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The Greatest Stories Ever Told, or So Say the Posters

Return with us now to the era of spectaculars, when an ad wasn't complete without an exclamation.

May 14, 2000|SUSAN KING | Susan King is a Times staff writer

"Turbulent, Thrill-Shot Spectacle . . . Big Enough for Two Pictures," screams the headline from the poster for the 1935 Cecil B. DeMille epic "The Crusades."

"MGM's Mighty Romantic Adventure! Lovers Trapped in Animal Stampede!" shouts the main tag line for the 1950 classic African adventure "King Solomon's Mines."

"I am Temujin . . . Barbarian . . . I fight! I love! I conquer . . . like a Barbarian!" declares the poster of 1956's "The Conqueror," which depicts John Wayne, as Genghis Khan, holding a scantily clad Susan Hayward in one hand and a sword in the other.

These are just a few of the delicious examples of the lavish posters from the golden age of Hollywood presented in the new book "Mighty Movies--Movie Poster Art From Hollywood's Greatest Adventure Epics and Spectaculars" (Lawrence Bassoff Collection, $35). Written and collected by Bassoff, "Mighty Movies" examines the heyday of these classic Hollywood extravaganzas through 200 authentic movie posters, lobby cards and memorabilia.

A special appendix features a movie poster retrospective of the campy sword-and-sandal costume spectacles like "Hercules" starring the late Steve Reeves, which were produced in Europe from 1957-65.

The posters and lobby cards in the book run the gamut from such DeMille sex-and-sin religious epics as 1932's "The Sign of the Cross" to the 1963 World War II adventure "The Great Escape."

Unlike today's posters, which use glossy coated-paper stock, these beautiful works of art were printed on porous, uncoated paper. Printing processes included duotone, which was a two-ink process (usually black and one color) favored by Warner Bros., and stone lithography, a now-defunct poster process in which the image was "burned" into a stone plate, giving the ink a less saturated, more textured application during printing.

So what really constitutes a "mighty movie"?

"It has less to do with the subject than, obviously, the scale of the production," Bassoff says. "The production's being 'supersized' is kind of a buzzword that I use. In the late '50s, you started to see musicals like 'South Pacific' really blown out for the big screen, along with westerns like 'The Magnificent Seven' and 'How the West Was Won.' "

A lot of these movies, he adds, were road-show attractions, which he describes as "those reserved-seat deals where you would buy seats with your grandmother six months in advance and go to 'Spartacus' and 'El Cid' at some big movie picture palace."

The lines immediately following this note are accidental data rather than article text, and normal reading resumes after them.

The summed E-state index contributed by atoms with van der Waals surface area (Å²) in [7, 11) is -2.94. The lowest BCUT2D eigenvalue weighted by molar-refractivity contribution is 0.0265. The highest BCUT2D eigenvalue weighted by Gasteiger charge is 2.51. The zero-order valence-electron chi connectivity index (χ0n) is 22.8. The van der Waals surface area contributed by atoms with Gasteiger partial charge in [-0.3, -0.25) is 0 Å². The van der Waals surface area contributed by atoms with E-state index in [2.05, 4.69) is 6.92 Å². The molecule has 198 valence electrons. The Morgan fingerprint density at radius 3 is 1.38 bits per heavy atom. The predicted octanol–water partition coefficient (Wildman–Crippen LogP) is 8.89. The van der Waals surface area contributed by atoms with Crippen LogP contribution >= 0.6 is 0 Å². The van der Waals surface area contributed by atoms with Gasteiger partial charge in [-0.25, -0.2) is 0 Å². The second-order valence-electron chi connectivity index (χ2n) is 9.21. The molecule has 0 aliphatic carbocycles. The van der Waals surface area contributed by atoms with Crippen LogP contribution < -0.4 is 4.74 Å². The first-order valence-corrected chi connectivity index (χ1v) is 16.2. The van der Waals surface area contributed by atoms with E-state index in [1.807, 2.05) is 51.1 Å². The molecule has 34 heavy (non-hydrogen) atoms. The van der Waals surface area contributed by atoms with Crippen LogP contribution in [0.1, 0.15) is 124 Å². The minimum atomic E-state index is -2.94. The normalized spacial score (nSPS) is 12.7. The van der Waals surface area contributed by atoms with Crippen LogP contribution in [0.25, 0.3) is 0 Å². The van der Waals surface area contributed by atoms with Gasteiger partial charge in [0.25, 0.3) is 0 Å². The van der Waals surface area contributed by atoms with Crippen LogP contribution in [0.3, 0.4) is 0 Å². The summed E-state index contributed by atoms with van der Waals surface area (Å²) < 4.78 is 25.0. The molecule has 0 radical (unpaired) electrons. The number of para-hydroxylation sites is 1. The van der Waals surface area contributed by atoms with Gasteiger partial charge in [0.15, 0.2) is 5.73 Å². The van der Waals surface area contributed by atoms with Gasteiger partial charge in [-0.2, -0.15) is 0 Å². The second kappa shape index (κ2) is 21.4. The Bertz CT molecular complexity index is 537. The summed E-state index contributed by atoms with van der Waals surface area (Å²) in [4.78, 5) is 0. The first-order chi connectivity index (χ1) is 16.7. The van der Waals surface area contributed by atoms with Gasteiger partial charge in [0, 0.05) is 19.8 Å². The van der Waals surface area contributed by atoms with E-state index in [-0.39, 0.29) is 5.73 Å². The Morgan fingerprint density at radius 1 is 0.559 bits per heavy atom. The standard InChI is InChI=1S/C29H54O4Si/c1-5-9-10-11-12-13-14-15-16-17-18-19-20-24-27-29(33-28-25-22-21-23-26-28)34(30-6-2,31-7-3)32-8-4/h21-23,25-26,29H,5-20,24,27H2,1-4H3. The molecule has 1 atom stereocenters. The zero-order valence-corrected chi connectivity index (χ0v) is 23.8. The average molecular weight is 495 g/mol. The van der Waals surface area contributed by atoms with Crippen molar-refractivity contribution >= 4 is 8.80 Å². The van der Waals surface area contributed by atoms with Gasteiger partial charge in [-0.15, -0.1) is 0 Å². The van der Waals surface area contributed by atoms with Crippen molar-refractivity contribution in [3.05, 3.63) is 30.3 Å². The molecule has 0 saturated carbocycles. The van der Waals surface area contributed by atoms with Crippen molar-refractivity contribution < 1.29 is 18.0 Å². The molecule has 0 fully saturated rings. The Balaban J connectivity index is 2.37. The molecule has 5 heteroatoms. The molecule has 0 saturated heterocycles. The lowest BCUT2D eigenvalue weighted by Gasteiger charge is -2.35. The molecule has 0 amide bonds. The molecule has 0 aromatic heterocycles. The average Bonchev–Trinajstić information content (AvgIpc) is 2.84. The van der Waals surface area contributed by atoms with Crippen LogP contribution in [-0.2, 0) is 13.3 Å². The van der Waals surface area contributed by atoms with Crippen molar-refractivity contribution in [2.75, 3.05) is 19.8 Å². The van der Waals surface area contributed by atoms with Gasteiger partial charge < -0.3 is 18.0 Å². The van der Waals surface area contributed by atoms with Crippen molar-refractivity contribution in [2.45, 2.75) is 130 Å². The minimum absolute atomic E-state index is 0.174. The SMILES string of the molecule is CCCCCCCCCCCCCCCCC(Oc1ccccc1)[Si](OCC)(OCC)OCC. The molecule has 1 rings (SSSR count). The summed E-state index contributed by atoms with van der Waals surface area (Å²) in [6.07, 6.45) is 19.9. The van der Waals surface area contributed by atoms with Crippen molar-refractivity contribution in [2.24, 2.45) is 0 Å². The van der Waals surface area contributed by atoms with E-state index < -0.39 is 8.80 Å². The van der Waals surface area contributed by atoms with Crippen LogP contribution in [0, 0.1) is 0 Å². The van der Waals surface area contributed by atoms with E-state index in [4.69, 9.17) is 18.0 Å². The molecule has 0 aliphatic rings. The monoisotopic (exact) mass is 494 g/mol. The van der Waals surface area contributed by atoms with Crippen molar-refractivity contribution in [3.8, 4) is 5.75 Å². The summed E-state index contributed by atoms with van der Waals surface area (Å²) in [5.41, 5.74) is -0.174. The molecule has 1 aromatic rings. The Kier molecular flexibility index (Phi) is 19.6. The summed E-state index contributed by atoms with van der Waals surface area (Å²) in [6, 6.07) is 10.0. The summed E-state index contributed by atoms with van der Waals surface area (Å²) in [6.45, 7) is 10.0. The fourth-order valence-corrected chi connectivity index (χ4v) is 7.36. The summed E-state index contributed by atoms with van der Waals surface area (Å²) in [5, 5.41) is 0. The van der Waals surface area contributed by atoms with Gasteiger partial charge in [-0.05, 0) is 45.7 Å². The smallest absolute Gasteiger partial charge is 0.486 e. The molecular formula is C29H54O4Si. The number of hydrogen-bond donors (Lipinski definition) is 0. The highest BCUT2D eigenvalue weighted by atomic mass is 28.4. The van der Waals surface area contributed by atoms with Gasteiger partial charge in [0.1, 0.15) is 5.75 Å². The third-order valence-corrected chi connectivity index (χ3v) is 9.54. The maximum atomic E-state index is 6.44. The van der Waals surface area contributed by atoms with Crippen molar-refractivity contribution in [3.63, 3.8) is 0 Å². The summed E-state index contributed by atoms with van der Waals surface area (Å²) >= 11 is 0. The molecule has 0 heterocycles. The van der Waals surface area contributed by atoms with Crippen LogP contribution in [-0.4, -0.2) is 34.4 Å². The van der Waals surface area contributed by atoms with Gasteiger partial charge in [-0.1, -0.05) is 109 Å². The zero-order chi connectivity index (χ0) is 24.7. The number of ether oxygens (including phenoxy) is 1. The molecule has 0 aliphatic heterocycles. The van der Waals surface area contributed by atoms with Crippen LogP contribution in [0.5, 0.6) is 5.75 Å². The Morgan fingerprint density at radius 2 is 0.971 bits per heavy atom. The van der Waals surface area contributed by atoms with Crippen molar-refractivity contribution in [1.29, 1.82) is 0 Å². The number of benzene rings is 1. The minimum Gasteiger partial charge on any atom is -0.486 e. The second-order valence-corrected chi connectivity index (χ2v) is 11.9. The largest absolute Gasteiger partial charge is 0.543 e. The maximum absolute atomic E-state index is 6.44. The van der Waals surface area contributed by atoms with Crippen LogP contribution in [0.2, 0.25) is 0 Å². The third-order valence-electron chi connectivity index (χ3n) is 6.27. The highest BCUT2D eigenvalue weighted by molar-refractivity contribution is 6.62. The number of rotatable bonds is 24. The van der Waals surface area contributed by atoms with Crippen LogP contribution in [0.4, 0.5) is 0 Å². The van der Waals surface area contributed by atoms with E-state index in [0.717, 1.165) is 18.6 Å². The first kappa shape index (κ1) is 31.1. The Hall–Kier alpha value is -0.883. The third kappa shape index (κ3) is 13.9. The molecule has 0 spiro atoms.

The first epic dates back to the 1912 Italian spectacular "Quo Vadis." "Prior to that, most movies were an hour at the most," Bassoff says. "Since they were spending all of their money to re-create Rome, they said let's make a longer movie and charge more money. So the feature film was born."

The king of these epics was DeMille, who began his love affair with religious spectacles with 1923's "The Ten Commandments." Interestingly, his last film as a director was his 1956 remake of "Commandments."

The posters from DeMille's religious epics like "Sign of the Cross," 1934's "Cleopatra" and "The Crusades" are kitschy, florid and play up the sex, sin and violence of these blockbusters.

"DeMille was particularly adept at selling sex and spirituality," Bassoff says. "If you watch movies [like] 'The Sign of the Cross,' he's got all of these fairly taboo themes in there for the times--bisexuality and quasi-nudity."

And, Bassoff adds, laughing, "he was so modest," pointing out the ad line for his 1950 epic "Samson and Delilah" declared it "a masterpiece" even before it was released.

Most of these posters were cranked out by studios' commercial artists. "Norman Rockwell did maybe five or six movie posters like 'Song of Bernadette' and 'The Razor's Edge,' " says Bassoff. "I have had some contact with an artist who did 'Ben-Hur,' whose name is Joe Smith. He's still alive, and he's just done a series of illustrations for George Lucas for the last 'Star Wars' ['Phantom Menace'] movie."

Bassoff has a soft spot in his heart for the posters from the European epics like "Hercules" ("Mighty Saga of the World's Mightiest Man!") and "Hercules Unchained" ("Fabulous Feats of Human Power the Screen Has Never Shown Before! Spectacles of Massive Might Beyond Any Ever Known Before!").

"I remember I saw the 'Hercules' poster on a wall in 1959 and I went berserk," Bassoff says. "I saw 'Hercules Unchained' a year later, and that image of Steve Reeves pushing those great gates apart--which of course he never does in the movie--is burned into my memory."

Many of these "one-sheets"--which, at 11 by 14 inches, are the most popular American movie poster size--and lobby cards are extremely rare. "Any original scrap from 'The Sign of the Cross' goes for quite a lot of money," he says. (A one-sheet sells for $800.) "The 'Crusades' one-sheet is hard to get. In a sense, these are artifacts from that era. These printing processes no longer exist. They couldn't buy the paper these days. It is a lost art form that underlies the 'advancement' of the 20th century."

As to why the movie epic is making a comeback with popular new films such as "Gladiator" and the upcoming Revolutionary War saga "The Patriot," Bassoff has a theory. "I think people really want to be entertained now more than ever. . . . People are so broad-based in their acceptance of what they want to see at the movies."


"Mighty Movies" can be ordered by calling (800) 247-6553 or at

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